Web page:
Clarksville, TN – In a few months, Austin Peay State University will officially turn 90, and anyone who happened to be on campus when the school first opened in the late 1920s would likely not recognize it today.
Students enjoy a beautiful spring day at Austin Peay State University. (Taylor Slifko, APSU)
Only about 158 students enrolled at the Austin Peay Normal School during its first fall semester, and the old Castle and Stewart buildings disappeared more than half a century ago.
Throughout the last nine decades, the University has undergone extensive changes, and in another 90 years, when historians look back on the school’s progress, they might argue that 2016 was one of the more transformative years in Austin Peay history.
Here are some of the major stories to come out of Austin Peay this last year:
In January, the University purchased 11 acres along College Street from the Jenkins and Wynne auto dealership. The $8.8 million purchase marked one of the largest expansions in the University’s history, finally connecting campus with downtown Clarksville.
On February 16th, the U.S. Army Cadet Command presented Austin Peay’s ROTC program with its seventh MacArthur Award. Each year, the award recognizes eight schools, selected from among the 275 senior Army ROTC units nationwide, as the top programs in the country.
During its 85thyear in print, The All State, APSU’s student-produced newspaper, was named the best college newspaper during the Southeast Journalism Conference. The newspaper also placed second for best public service journalism and third for best college website.
In early March, the APSU men’s basketball team earned a spot in the NCAA Tournament after becoming the first no. 8 seed to ever be crowned Ohio Valley Conference Champions. The Governors lost to no. 1 seed Kansas in the first round of the NCAA Tournament.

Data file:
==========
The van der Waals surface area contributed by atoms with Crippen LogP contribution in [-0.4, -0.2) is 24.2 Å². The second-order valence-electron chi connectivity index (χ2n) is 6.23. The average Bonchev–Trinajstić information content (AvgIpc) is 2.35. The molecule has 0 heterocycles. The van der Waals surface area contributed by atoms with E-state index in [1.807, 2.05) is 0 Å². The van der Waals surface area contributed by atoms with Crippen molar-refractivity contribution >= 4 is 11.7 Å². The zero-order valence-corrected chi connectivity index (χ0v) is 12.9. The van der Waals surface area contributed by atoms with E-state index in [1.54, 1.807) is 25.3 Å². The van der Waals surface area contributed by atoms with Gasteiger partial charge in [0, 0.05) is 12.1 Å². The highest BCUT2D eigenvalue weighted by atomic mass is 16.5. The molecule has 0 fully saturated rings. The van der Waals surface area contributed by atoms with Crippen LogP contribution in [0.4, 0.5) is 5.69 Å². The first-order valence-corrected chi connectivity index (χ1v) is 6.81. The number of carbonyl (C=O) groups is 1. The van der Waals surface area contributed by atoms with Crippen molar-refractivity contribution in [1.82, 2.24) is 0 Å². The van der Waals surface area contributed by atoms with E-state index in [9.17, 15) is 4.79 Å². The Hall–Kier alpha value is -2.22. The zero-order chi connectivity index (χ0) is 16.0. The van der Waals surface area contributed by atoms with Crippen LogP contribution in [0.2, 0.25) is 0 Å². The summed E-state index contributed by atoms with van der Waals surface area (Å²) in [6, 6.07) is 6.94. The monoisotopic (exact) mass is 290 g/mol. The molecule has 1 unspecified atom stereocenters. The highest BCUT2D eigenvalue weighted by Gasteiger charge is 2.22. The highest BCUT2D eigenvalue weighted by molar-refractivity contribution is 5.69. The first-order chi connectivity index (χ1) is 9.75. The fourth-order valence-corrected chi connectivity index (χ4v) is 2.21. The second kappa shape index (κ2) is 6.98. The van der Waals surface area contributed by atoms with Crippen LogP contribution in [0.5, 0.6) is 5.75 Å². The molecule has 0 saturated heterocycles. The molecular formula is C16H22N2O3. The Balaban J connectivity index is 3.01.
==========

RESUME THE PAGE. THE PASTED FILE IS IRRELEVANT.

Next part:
In April, APSU’s historic Governors Stadium was renamed Fortera Stadium, thanks to a new 25-year, $2.5 million agreement between the University and the Fortera Credit Union.
For the fifth consecutive year, APSU was one of the best colleges in the nation to work for, according to The Chronicle of Higher Education. In addition, APSU was the only university in Tennessee to make the national publication’s “Great Colleges to Work For 2016” list.
Earlier this fall, the University welcomed the largest freshman class in its 89-year history when 1,963 first-year students enrolled at APSU. The University saw a 26.3 percent increase in freshman students over last year.
Jacob Robertson, an APSU physics student, discovered a quasar while conducting research at Fermilab—the U.S. Department of Energy’s national laboratory. Robertson was assisting Dr. Allyn Smith, APSU professor of astronomy, with the international Dark Energy Survey project.
On October 11th, Tennessee Governor Bill Haslam appointed eight individuals to the newly created institutional governing board at Austin Peay. In addition to Dr. Nell Rayburn, the trustee selected by APSU’s faculty, the appointees include Billy Atkins, Katherine Cannata, Larry Carroll, Don Jenkins, Gary Luck, Valencia May, Robin Mealer and Mike O’Malley. Once the Tennessee General Assembly confirms them, the trustees will appoint a nonvoting student member to the board.
APSU graduate Brittany Orton was recently accepted into the graduate program at the University of Cambridge. She will pursue her master’s degree in Anglo-Saxon history at one of the world’s most prestigious universities under the guidance of Dr. Simon Keynes, Cambridge professor and great-great-grandson of Charles Darwin.